June 27, 2006
Sheesh kebab, fish kebab

fishkebabs.jpgAccording to various sources (including, if memory serves, a Nero Wolfe mystery by Rex Stout, but I've checked it elsewhere since) Shish or Sheesh or Seekh means skewered and kebab means roasted meat. So, logically, I should be calling these sheesh fish (or "sheesh feesh" for those with Dr. Seuss tendencies). But Fish Kebab kind of rolls of the tongue better. And you all know what it means. Skewers of roasted fish.

To make a kebab out of fish, you need a special fish. As I mentioned not long ago, tuna responds well to grilling, its dense flesh holding together in spite of the magnetic pull of the barbecue grill. (Yes, I know what Alton Brown says about the grill needing to be hot enough in order for the food not to stick. I can have those bars hot enough to burn the food to a crisp and sometimes it still sticks. Go figure.) So what works even better than tuna on a grill? Monkfish, my friend, the "poor man's lobster". Monkfish really does have the chewy meatiness of, well, meat. And like meat, it tastes wonderful with a sprig of rosemary. And like nearly everything savoury in the world, it also tastes better with a bit of bacon. The bacon keeps the fish from drying out and also adds a wonderful smoky flavour to the kebab. It's one of my favourite summer dishes: simple, (relatively) healthy and delicious.


But wait - that's not all! In this post you'll not only learn about the amazing monkfish/bacon/rosemary combination, but you also have the non-meat-eater's option: monkfish with lime and lemon thyme. Yes, I ran out of bacon, but I didn't run out of ideas. And the lime and lemon basil combination was pretty tasty too.

And the recipes? Well, sometimes the ingredients and process are so simple they hardly feel like a recipe:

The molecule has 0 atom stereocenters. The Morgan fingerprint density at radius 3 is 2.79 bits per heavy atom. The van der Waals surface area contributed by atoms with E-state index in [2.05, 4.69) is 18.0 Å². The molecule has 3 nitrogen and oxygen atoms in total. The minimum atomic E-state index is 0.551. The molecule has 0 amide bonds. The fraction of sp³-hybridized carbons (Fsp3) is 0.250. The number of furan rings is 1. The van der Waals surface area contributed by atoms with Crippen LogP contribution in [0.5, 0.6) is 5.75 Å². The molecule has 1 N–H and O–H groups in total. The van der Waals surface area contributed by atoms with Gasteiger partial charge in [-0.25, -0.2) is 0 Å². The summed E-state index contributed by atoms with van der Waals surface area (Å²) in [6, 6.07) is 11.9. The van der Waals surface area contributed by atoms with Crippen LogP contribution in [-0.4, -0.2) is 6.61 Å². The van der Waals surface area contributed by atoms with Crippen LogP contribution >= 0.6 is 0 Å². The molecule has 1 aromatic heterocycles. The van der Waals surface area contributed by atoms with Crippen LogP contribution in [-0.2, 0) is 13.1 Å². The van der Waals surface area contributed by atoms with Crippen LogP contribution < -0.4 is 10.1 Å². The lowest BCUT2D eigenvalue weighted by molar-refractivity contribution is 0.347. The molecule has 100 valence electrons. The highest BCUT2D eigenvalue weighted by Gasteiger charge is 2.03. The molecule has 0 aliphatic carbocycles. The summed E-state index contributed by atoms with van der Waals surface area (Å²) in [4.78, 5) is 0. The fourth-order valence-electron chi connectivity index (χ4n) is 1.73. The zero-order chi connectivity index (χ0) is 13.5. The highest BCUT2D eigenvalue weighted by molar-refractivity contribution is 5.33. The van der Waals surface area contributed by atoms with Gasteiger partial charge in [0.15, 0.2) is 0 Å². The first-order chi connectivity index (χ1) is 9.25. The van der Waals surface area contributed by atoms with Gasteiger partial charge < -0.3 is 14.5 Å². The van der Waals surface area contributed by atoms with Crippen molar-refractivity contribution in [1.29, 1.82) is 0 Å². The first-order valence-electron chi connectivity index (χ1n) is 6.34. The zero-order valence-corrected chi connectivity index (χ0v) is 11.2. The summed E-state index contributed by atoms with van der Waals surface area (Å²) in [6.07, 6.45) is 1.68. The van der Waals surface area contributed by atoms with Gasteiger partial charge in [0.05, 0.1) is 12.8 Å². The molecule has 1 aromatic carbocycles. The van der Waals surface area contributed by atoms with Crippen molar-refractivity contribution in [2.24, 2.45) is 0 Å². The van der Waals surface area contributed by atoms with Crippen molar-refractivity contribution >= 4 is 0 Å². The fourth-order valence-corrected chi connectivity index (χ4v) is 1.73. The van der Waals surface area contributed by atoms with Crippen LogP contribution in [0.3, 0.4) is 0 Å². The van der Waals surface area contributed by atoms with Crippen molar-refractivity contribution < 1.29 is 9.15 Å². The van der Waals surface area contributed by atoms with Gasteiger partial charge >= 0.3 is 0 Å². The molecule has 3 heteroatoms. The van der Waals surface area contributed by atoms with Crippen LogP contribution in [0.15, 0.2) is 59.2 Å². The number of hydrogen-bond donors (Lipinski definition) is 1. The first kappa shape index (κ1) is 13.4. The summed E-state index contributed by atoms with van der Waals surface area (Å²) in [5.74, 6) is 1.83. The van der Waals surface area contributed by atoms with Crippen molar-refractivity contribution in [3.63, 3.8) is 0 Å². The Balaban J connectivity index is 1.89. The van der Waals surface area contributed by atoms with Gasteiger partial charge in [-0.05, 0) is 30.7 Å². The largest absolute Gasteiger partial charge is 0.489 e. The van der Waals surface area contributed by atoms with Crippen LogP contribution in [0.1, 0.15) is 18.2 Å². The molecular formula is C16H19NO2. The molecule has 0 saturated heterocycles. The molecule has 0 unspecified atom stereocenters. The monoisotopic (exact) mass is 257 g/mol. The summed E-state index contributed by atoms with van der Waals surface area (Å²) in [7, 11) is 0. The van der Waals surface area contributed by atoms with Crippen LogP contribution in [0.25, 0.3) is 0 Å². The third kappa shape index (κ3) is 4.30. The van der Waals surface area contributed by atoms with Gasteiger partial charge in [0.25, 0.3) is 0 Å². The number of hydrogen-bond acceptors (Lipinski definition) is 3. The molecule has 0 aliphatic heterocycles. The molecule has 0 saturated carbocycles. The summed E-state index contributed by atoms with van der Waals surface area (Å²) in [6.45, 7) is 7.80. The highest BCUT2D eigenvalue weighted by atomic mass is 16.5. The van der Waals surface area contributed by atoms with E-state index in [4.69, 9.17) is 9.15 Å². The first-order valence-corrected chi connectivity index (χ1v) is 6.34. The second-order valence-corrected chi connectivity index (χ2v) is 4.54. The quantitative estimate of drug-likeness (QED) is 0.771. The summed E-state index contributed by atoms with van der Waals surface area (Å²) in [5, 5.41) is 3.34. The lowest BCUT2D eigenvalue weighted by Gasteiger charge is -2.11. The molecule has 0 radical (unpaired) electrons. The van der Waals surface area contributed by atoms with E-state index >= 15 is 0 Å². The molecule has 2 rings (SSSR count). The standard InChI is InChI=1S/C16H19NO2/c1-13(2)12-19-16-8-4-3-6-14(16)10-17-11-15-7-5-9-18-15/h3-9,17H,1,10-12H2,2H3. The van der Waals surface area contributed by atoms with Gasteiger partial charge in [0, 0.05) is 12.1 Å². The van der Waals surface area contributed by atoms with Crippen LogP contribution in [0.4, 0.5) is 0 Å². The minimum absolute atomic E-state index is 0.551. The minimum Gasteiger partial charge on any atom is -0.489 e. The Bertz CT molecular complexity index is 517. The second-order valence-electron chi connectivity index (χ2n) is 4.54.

Monkfish, rosemary and bacon fish-kebabs

Take some monkfish and cut it in cubes about 3 cm or a little over an inch on each side. Place a rosemary needle on each fish cube and wrap them in American (streaky, for the Brits in the crowd) bacon. Thread them on a skewer, alternating with plump fresh cherry tomatoes and halved spring onions. Cook on a hot grill, turning every few minutes, until the bacon is crisp, the fish cooked through and the tomatoes slightly charred and soft. You don't even need a sauce; devour them as they are.

Monkfish and lemon thyme fish-kebabs

Take some monkfish and cut it in cubes about 3 cm or a little over an inch on each side. Brush them with a little olive oil and sprinkle them with lemon thyme, a sprig or so per cube. Slice a lime in paper thin disks and alternate them with the fish skewers. Cook until the fish is cooked through. Give them a good grinding of fresh black pepper before serving with fresh lime wedges.

I love my Weber grill.

Posted by Meg in Sussex at June 27, 2006 11:52 AM Print-friendly version

your recipies stink.

Posted by haleemah on October 30, 2008 at 7:57 PM
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